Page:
## Chapter 7. Programs

In this chapter, you will build a real, working slot machine that you can play by running an R function. When you’re finished, you’ll be able to play it like this:

```play`()`
`## 0 0 DD`
`## \$0`

play`()`
`## 7 7 7`
`## \$80````

The `play` function will need to do two things. First, it will need to randomly generate three symbols; and, second, it will need to calculate a prize based on those symbols.

The first step is easy to simulate. You can randomly generate three symbols with the `sample` function—just like you randomly “rolled” two dice in Part I. The following function generates three symbols from a group of common slot machine symbols: diamonds (`DD`), sevens (`7`), triple bars (`BBB`), double bars (`BB`), single bars (`B`), cherries (`C`), and zeroes (`0`). The symbols are selected randomly, and each symbol appears with a different probability:

```get_symbols `<-` `function``()` `{`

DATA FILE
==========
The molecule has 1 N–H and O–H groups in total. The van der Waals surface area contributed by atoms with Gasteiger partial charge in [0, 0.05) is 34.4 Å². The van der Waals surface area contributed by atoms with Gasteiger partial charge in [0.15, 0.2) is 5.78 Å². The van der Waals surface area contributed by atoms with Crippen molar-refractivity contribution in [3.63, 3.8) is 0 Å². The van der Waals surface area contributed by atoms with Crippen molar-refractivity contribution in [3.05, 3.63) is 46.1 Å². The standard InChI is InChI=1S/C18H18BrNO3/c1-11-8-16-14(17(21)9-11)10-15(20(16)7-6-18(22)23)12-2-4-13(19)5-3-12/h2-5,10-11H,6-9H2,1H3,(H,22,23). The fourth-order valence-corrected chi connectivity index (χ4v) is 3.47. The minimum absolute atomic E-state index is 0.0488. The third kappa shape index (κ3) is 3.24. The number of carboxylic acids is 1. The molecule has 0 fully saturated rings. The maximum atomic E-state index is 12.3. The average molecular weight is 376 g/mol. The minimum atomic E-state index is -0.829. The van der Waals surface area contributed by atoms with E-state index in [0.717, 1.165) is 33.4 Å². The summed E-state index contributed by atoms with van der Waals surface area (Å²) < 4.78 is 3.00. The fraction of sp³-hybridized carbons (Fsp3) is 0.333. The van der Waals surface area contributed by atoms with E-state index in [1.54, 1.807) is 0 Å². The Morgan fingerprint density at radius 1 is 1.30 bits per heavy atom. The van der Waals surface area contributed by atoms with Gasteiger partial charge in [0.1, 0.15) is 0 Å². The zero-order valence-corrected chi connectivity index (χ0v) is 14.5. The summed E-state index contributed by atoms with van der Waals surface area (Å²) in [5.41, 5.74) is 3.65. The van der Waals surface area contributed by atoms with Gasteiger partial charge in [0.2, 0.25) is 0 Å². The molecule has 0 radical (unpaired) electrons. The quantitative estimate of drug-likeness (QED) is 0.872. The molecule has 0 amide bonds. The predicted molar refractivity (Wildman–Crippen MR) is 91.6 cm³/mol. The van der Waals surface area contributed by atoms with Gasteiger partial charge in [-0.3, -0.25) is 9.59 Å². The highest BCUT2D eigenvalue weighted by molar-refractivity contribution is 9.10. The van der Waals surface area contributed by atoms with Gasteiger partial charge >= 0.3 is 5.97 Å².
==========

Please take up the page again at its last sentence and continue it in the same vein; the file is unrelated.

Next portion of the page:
wheel `<-` c`(``"DD"``,` `"7"``,` `"BBB"``,` `"BB"``,` `"B"``,` `"C"``,` `"0"``)`
sample`(`wheel`,` size `=` `3``,` replace `=` `TRUE``,`
prob `=` c`(``0.03``,` `0.03``,` `0.06``,` `0.1``,` `0.25``,` `0.01``,` `0.52``))`
`}````

You can use `get_symbols` to generate the symbols used in your slot machine:

```get_symbols`()`
`## "BBB" "0"   "C"`

get_symbols`()`
`## "0" "0" "0"`

get_symbols`()`
`## "7" "0" "B"````

`get_symbols` uses the probabilities observed in a group of video lottery terminals from Manitoba, Canada. These slot machines became briefly controversial in the 1990s, when a reporter decided to test their payout rate. The machines appeared to pay out only 40 cents on the dollar, even though the manufacturer claimed they would ...

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